The concentrations of FFA and ketone bodies in plasma increased more in rats pregnant for eighteen days than in nonpregnant rats when both groups were fasted for two days. The immunoreactive insulin content of plasma was the same in fasted nonpregnant and pregnant rats whether the latter were ketotic or not. Hence, decreased circulating insulin, per se, did not appear to be the primary cause of ketosis in fasting pregnant rats. FFA mobilization was not suppressed completely by insulin in ketotic pregnant rats.
The adipose tissue of pregnant rats showed impaired metabolism of glucose and increased FFA release in vitro. Lipolysis, in the presence or absence of insulin, was greater in adipose tissue of pregnant than in that of nonpregnant rats. Ketogenesis by liver slices of pregnant rats was greater than that of nonpregnant control rats and was not reduced thirty minutes after insulin injection despite a 50 per cent lowering of the concentration of plasma FFA and ketone bodies during this time.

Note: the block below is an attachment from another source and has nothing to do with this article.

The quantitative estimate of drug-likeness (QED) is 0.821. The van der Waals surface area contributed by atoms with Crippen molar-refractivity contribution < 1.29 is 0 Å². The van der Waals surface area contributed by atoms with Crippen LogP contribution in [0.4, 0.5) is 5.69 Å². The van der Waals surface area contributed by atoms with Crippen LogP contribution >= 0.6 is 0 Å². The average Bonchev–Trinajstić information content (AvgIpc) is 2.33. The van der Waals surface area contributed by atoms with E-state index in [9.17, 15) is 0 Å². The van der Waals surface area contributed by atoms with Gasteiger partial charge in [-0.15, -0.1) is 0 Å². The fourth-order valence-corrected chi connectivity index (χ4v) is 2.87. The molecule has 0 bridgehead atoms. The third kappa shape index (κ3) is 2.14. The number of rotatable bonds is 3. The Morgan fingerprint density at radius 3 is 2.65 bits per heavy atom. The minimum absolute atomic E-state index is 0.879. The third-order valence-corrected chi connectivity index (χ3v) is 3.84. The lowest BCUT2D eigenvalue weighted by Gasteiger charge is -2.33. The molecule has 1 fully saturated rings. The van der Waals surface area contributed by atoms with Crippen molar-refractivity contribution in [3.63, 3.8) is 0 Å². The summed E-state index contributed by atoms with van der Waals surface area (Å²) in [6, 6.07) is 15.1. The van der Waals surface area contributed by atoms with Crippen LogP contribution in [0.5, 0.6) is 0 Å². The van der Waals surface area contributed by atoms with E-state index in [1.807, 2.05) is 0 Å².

It is suggested that the ketosis of fasting in pregnant rats is caused by increased lipolysis in their adipose tissues and that increased FFA release is due to the absence of sufficient glucose to support re-esterification in the adipose tissues. The small effect of insulin (0.2 and 1.0 U., subcutaneously) on the plasma FFA may be due to the very low plasma glucose in fasting pregnant rats.